Physically: Grief isn't just in your head. Character can deal with things like tiredness, changes in appetite, or trouble sleeping. I didn’t include this but Carlotta does make mention of a stretch of time when she couldn’t get out of bed and struggled with fluctuating weight due to spikes and dips in her appetite. 

Cognitively: Grief can cloud your thinking. When Carlotta arrives on the page, it’s clear that she’s not handling her grief well. She talks to her deceased husband as if he’s still alive and that makes her friend Evelyn very concerned for her mental health. She’s also struggling to make decisions about what she wants from her life and feels really confused about how to do life without John Paul.

Socially: I also explore how grief changes my character's social life, like pulling away from friends or how their relationships with others are affected. Carlotta only deals with two living beings outside of the people she works with: her dog, Maverick, and Evelyn, her best friend. John Paul was the extrovert, and without him, her world became very small and isolated. 

There's no one "right" way to grieve. I chose to focus on how my characters found ways to cope, how they adjusted to life without their loved one, but still keep their memory alive. It's about finding their own way through grief, as unique as they are.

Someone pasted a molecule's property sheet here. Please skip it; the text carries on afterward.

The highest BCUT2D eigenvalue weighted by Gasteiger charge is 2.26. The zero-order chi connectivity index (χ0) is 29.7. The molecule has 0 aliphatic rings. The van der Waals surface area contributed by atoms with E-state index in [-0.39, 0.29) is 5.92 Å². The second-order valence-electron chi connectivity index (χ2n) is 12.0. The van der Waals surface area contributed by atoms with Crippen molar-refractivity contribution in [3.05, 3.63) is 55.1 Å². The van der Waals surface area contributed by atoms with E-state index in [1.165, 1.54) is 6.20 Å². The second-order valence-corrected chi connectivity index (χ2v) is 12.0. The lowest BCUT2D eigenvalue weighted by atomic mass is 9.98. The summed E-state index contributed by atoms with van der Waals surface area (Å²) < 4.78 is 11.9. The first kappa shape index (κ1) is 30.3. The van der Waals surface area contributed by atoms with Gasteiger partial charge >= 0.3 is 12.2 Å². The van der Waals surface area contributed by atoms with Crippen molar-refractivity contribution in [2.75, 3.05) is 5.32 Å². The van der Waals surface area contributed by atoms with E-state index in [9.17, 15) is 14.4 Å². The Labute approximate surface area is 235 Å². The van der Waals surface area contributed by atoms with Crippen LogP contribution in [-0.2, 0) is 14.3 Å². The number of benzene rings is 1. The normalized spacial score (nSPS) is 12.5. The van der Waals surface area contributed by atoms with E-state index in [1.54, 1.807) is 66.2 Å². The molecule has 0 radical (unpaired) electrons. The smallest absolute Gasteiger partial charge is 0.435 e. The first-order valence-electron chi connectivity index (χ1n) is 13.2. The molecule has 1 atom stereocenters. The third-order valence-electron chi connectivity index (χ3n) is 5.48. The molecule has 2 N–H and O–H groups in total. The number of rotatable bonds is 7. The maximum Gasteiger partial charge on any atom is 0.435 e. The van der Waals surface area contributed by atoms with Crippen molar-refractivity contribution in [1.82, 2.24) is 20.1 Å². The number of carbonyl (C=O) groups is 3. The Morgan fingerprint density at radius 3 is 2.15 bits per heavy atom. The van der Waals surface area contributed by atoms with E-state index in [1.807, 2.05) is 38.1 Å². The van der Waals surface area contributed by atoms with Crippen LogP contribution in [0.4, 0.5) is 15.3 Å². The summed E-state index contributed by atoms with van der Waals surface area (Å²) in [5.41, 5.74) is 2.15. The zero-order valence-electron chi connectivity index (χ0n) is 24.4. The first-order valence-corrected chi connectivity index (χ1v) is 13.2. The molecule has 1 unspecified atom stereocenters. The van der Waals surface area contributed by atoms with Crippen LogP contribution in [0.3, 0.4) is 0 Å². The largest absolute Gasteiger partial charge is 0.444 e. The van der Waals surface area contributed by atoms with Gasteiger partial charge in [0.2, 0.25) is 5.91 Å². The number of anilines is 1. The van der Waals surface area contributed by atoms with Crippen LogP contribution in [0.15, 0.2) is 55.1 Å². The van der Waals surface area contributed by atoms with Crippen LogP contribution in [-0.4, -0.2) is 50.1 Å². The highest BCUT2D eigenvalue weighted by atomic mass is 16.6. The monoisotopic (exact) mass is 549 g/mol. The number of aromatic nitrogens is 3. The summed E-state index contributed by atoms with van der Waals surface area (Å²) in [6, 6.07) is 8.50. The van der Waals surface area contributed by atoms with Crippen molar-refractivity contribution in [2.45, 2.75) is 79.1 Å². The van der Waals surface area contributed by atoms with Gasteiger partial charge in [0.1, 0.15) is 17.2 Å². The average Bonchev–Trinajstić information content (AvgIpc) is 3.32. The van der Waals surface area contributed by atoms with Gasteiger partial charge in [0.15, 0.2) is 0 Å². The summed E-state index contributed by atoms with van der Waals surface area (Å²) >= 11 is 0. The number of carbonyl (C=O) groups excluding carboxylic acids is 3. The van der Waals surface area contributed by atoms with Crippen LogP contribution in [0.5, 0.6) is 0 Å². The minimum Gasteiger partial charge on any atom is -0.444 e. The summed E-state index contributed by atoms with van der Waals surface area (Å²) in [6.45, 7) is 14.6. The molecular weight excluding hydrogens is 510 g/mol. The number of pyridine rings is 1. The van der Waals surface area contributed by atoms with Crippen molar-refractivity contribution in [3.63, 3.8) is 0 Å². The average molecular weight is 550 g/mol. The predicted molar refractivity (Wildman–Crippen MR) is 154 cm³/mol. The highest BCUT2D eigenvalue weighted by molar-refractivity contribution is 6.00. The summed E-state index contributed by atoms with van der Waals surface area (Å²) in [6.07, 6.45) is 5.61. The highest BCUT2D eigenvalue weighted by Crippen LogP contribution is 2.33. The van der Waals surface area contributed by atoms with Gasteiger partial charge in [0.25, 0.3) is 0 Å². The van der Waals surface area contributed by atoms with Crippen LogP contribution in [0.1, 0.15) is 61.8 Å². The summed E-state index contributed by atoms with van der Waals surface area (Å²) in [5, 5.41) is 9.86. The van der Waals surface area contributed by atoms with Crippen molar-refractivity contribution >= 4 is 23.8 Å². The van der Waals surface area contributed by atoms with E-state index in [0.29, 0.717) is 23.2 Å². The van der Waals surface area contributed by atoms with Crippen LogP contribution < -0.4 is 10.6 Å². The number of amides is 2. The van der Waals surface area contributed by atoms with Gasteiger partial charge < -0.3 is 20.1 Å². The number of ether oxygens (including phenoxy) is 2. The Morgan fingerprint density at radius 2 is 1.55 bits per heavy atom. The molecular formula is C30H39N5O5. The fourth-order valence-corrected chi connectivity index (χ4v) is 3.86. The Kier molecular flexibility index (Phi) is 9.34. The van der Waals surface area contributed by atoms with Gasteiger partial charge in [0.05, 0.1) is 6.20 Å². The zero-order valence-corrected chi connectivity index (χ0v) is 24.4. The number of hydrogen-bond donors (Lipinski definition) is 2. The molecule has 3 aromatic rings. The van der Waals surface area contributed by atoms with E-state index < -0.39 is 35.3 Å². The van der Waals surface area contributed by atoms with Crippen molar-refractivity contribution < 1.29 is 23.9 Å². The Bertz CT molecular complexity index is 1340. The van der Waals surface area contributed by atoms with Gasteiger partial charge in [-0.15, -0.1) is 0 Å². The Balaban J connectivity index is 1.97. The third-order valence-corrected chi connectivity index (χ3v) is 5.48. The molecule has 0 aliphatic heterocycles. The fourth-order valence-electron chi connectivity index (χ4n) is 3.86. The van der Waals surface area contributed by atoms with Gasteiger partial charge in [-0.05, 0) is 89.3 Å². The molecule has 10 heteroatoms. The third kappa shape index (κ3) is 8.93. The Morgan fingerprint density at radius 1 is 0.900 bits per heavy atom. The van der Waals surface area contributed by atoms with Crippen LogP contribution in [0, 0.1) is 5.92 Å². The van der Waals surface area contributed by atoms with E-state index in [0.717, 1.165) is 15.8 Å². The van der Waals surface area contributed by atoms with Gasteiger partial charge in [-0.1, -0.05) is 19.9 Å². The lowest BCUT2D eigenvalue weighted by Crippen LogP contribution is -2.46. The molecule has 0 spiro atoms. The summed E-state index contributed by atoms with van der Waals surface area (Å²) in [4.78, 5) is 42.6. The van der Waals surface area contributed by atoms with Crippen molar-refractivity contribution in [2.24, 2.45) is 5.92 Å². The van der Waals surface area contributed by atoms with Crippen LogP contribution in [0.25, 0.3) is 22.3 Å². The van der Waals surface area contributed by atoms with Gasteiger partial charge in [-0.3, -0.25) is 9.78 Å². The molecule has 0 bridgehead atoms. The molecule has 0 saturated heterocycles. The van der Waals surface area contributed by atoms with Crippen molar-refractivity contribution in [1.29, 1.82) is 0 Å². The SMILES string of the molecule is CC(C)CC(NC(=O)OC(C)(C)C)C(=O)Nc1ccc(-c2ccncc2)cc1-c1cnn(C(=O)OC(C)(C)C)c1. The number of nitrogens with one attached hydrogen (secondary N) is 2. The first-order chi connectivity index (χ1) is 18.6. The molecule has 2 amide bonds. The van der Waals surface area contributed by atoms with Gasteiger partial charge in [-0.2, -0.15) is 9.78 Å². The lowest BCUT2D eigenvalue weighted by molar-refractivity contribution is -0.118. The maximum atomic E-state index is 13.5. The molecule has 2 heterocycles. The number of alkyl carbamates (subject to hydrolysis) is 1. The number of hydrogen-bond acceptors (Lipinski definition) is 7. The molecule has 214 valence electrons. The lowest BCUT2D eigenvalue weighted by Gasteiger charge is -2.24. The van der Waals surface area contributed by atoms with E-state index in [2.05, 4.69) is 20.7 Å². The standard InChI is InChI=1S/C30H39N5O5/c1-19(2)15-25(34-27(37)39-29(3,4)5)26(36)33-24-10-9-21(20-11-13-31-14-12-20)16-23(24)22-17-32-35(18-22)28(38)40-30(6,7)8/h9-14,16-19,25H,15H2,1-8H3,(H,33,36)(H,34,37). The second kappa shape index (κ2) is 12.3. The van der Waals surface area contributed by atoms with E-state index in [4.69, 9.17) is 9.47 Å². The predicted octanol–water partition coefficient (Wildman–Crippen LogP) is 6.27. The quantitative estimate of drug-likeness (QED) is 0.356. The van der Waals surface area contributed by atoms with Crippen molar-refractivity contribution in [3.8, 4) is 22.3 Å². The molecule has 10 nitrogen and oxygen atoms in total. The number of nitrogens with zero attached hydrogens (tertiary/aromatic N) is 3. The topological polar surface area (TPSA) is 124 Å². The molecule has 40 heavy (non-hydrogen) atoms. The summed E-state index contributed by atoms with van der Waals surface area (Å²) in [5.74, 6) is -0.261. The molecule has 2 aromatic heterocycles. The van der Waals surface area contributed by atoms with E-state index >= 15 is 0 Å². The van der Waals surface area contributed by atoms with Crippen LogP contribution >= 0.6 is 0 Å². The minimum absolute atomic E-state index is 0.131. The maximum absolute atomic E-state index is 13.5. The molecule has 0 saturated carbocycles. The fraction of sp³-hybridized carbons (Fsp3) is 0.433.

Here’s a list of romances where widows find love after loss. These stories blend themes of healing, resilience, and the rediscovery of love:

Before I Let You Go by Kelly Rimmer - A powerful narrative about a widow who must confront her past to embrace a new chance at love.

The Life Intended by Kristin Harmel - This enchanting novel delves into the 'what ifs' as a widow dreams of the life she might have had with her late husband, only to find new hope.

Ghosted by Rosie Walsh - A gripping love story interwoven with mystery, as a widow unravels the truth about her lost love and opens her heart again.

Second Time Sweeter by Beverly Jenkins - A moving tale of a widow who gets a second chance at love in the most unexpected way.

Her Second Act by Mona Shroff - This novel portrays a widow's journey to rediscover herself and find love again in the world of theater.

Forget Me Not by Brenda Jackson - A touching story about a widow who finds herself falling in love with her late husband's best friend.

Let Me Love You by Alexandria House - A heartwarming story of a widow opening her heart to love again with a younger man.

Hope Blooms by Jamie Pope - A beautiful story of a widow who finds healing and a new chance at love in a small town.

When I'm with You by Donna Hill - This novel explores the complexities of love and trust as a widow finds herself drawn to a new man.

These novels not only offer romance but also explore the journey of healing and the courage to embrace new beginnings.  📖💖



Happy reading! 

xo, Tasha